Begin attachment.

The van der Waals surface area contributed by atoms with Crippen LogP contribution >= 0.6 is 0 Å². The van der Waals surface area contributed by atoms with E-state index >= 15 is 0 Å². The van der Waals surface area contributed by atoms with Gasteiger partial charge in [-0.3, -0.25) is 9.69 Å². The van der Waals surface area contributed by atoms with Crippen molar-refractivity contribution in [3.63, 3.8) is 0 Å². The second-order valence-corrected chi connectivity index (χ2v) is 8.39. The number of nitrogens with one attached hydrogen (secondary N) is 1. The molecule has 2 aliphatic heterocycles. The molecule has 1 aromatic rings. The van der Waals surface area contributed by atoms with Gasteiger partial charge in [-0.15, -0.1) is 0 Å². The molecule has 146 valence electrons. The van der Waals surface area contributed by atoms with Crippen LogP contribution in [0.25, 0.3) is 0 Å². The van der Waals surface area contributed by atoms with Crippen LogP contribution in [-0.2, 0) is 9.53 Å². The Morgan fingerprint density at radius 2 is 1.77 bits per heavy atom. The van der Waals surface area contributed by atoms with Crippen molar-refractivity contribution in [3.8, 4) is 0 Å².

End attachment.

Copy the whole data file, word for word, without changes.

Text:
The van der Waals surface area contributed by atoms with Crippen LogP contribution >= 0.6 is 0 Å². The van der Waals surface area contributed by atoms with E-state index >= 15 is 0 Å². The van der Waals surface area contributed by atoms with Gasteiger partial charge in [-0.3, -0.25) is 9.69 Å². The van der Waals surface area contributed by atoms with Crippen molar-refractivity contribution in [3.63, 3.8) is 0 Å². The second-order valence-corrected chi connectivity index (χ2v) is 8.39. The number of nitrogens with one attached hydrogen (secondary N) is 1. The molecule has 2 aliphatic heterocycles. The molecule has 1 aromatic rings. The van der Waals surface area contributed by atoms with Gasteiger partial charge in [-0.15, -0.1) is 0 Å². The molecule has 146 valence electrons. The van der Waals surface area contributed by atoms with Crippen LogP contribution in [0.25, 0.3) is 0 Å². The van der Waals surface area contributed by atoms with Crippen LogP contribution in [-0.2, 0) is 9.53 Å². The Morgan fingerprint density at radius 2 is 1.77 bits per heavy atom. The van der Waals surface area contributed by atoms with Crippen molar-refractivity contribution in [3.8, 4) is 0 Å².